Would you watch a show about a woman dying from terminal cancer? Showtime bets you will, as the cable network gets ready to launch “The Big C.” Producers say the show focuses on living, not dying and is about the choices we make with the time that we have.
Billed as a comedy-drama, the series stars Oscar nominee Laura Linney as Cathy Jamison, a reserved, stifled, Minneapolis schoolteacher who learns she has stage-four melanoma, which has a low survival rate. She decides to make drastic, long-overdue adjustments to the way she is living her life.
“You can feel it’s something special, that they’re breaking barriers down, doing something quite new and quite fresh. It’s going to be great,” actor Reid Scott, who plays Linney’s oncologist, told HollywoodNews.com. “It’s pretty edgy. It definitely pushes the envelope, but it’s not incendiary. People are going to be surprised by how much they’re going to laugh at this kind of material."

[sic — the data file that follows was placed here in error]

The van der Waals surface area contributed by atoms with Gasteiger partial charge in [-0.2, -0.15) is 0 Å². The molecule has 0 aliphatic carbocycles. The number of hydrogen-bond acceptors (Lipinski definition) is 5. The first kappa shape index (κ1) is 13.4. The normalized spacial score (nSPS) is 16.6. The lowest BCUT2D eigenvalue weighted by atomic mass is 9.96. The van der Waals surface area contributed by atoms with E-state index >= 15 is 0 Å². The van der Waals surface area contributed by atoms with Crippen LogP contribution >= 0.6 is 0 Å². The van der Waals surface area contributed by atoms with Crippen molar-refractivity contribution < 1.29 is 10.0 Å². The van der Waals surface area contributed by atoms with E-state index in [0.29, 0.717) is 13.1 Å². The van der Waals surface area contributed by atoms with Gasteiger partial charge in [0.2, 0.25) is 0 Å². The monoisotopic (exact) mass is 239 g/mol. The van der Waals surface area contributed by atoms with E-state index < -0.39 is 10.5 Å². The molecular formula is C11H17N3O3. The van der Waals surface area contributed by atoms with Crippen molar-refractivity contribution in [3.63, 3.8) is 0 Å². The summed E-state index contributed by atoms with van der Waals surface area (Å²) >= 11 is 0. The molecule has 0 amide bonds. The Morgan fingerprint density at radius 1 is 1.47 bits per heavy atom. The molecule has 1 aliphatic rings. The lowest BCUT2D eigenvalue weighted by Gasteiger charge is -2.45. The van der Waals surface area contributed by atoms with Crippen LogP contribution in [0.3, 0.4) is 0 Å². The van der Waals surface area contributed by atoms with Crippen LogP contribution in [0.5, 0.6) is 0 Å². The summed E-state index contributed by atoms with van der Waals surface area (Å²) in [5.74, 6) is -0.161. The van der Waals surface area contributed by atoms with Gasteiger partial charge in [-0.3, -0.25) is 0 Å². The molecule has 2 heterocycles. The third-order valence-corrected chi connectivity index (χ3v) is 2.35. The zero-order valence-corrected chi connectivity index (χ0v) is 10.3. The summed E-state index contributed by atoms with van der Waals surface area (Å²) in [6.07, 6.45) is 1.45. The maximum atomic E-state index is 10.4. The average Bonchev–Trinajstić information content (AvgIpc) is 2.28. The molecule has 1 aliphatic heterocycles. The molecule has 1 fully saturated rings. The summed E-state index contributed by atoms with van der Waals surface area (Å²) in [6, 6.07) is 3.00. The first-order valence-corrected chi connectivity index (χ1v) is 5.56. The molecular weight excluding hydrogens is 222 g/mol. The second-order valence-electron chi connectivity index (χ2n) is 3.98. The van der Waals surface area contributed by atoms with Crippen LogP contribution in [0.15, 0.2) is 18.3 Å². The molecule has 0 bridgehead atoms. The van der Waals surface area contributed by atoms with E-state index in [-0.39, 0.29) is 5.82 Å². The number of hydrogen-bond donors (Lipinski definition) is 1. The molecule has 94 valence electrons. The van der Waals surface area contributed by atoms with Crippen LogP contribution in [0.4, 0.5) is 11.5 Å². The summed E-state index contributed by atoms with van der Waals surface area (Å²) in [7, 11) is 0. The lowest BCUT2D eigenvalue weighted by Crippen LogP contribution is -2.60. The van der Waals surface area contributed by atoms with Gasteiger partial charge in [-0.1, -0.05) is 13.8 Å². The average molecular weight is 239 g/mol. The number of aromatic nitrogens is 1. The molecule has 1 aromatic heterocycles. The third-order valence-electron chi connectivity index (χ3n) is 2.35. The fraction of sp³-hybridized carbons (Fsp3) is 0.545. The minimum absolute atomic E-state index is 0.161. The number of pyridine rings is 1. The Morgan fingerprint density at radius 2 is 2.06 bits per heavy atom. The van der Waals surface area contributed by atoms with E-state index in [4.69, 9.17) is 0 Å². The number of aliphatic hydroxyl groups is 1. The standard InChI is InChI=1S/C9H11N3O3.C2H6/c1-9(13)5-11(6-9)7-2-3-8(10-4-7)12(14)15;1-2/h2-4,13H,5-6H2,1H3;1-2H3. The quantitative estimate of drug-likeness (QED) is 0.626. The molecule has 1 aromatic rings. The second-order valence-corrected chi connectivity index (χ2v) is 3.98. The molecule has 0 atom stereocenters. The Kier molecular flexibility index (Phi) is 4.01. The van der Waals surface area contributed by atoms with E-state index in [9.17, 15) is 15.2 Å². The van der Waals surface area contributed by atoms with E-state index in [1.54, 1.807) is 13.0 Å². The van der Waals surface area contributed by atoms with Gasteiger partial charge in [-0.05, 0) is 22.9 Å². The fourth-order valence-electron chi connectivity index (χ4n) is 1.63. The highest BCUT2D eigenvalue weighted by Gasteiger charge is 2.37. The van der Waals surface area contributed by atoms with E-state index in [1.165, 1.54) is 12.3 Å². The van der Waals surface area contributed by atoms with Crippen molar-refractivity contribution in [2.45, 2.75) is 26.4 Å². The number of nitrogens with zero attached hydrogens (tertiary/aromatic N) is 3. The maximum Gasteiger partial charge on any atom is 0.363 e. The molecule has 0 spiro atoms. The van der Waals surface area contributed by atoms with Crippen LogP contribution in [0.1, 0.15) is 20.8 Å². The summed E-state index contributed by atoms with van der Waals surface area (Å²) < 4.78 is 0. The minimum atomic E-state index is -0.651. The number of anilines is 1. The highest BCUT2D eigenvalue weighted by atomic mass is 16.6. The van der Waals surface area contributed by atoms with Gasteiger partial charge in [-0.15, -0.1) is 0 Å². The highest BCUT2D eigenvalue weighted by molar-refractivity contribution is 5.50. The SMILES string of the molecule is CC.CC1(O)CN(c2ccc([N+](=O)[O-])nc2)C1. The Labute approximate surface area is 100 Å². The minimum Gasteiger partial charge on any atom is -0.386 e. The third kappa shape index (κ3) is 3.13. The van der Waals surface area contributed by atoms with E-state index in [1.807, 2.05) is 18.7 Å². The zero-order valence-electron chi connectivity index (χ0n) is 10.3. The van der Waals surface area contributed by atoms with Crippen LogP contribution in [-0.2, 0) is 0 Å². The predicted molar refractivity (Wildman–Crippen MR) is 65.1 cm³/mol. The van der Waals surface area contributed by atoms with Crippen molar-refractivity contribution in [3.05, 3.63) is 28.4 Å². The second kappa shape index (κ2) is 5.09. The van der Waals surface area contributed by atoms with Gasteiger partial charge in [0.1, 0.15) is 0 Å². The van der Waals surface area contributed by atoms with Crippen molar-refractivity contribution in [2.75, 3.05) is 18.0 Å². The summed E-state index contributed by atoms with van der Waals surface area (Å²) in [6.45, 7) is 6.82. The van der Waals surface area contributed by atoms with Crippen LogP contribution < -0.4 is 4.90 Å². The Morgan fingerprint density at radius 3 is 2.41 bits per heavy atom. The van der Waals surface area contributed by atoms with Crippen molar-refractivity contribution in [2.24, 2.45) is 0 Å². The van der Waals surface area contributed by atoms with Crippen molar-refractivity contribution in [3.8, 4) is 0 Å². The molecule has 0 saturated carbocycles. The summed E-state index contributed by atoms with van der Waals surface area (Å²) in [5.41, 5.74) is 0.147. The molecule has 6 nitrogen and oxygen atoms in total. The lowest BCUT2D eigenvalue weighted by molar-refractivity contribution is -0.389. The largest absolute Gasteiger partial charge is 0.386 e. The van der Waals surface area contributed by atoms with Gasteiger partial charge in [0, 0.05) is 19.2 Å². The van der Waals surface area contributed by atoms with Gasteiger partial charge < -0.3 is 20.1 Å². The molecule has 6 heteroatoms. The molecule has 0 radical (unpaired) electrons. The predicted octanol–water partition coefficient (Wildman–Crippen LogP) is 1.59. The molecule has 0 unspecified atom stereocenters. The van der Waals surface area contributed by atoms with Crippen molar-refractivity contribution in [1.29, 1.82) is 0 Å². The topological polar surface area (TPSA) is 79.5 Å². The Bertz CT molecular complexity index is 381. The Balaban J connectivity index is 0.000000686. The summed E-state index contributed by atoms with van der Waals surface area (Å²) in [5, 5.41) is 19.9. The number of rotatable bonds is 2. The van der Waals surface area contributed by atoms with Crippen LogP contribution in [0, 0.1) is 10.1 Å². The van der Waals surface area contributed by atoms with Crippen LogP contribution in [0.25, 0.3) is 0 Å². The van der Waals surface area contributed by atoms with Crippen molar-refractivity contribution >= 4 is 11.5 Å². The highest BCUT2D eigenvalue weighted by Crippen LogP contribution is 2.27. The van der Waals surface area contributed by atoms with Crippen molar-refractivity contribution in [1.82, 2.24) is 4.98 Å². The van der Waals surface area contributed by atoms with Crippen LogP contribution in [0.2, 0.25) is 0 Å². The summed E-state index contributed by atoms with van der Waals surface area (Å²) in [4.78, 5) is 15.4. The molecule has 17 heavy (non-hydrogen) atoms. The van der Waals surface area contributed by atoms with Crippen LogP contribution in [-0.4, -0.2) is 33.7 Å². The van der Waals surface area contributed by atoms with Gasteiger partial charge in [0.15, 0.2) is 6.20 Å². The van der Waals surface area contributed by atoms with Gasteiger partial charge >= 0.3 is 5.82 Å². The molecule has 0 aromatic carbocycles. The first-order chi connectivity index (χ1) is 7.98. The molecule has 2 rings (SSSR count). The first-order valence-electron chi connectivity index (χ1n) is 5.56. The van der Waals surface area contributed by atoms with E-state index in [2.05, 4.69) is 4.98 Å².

“They don’t make cancer funny,” he added. “They show how funny some people can behave when they’re going through such a tragedy, but at no point do they make light of it. Laura’s character has a sardonic sense of humor that she applies to everything she encounters. I would venture to say that 90 percent of the people who’ll watch have gone through it or had a loved one go through it. They’re going to recognize the humor. It’s very universal. There are great surprises I’m not going to give away.”
Linney says she was drawn to the script not because of the theme of disease but rather that of time--the choices people make and how they spend their time. “The fact that we all have a limited amount of time and that it’s a privilege to grow old, that’s something that a lot of people have forgotten in this fast-paced world where youth is overly celebrated," said Linney at the Television Critics Association press tour.
Showtime’s promotional material says “Cathy has always been conservative and structured – the perfect suburban wife and mother. Receiving a terminal cancer diagnosis becomes not only a challenge, but a catalyst for change. Cathy is tired of being “the sensible one” — now she wants to let her freak flag fly.